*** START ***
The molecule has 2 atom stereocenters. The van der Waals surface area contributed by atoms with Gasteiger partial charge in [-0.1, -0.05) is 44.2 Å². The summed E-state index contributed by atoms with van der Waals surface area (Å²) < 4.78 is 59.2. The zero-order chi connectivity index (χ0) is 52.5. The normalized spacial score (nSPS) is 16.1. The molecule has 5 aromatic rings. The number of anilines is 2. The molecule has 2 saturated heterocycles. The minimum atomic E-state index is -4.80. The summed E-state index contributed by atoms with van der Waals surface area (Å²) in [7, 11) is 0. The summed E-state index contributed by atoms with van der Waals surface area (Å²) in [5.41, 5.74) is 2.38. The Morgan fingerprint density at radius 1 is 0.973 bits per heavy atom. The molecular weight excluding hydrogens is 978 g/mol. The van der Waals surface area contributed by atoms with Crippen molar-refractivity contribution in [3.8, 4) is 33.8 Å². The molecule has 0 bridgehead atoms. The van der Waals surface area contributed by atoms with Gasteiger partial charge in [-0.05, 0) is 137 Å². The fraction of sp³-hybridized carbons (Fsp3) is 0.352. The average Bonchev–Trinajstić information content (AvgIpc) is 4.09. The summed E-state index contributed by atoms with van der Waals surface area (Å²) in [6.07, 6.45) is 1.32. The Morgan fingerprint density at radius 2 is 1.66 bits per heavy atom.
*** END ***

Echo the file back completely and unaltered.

The molecule has 2 atom stereocenters. The van der Waals surface area contributed by atoms with Gasteiger partial charge in [-0.1, -0.05) is 44.2 Å². The summed E-state index contributed by atoms with van der Waals surface area (Å²) < 4.78 is 59.2. The zero-order chi connectivity index (χ0) is 52.5. The normalized spacial score (nSPS) is 16.1. The molecule has 5 aromatic rings. The number of anilines is 2. The molecule has 2 saturated heterocycles. The minimum atomic E-state index is -4.80. The summed E-state index contributed by atoms with van der Waals surface area (Å²) in [7, 11) is 0. The summed E-state index contributed by atoms with van der Waals surface area (Å²) in [5.41, 5.74) is 2.38. The Morgan fingerprint density at radius 1 is 0.973 bits per heavy atom. The molecular weight excluding hydrogens is 978 g/mol. The van der Waals surface area contributed by atoms with Crippen molar-refractivity contribution in [3.8, 4) is 33.8 Å². The molecule has 0 bridgehead atoms. The van der Waals surface area contributed by atoms with Gasteiger partial charge in [-0.05, 0) is 137 Å². The fraction of sp³-hybridized carbons (Fsp3) is 0.352. The average Bonchev–Trinajstić information content (AvgIpc) is 4.09. The summed E-state index contributed by atoms with van der Waals surface area (Å²) in [6.07, 6.45) is 1.32. The Morgan fingerprint density at radius 2 is 1.66 bits per heavy atom.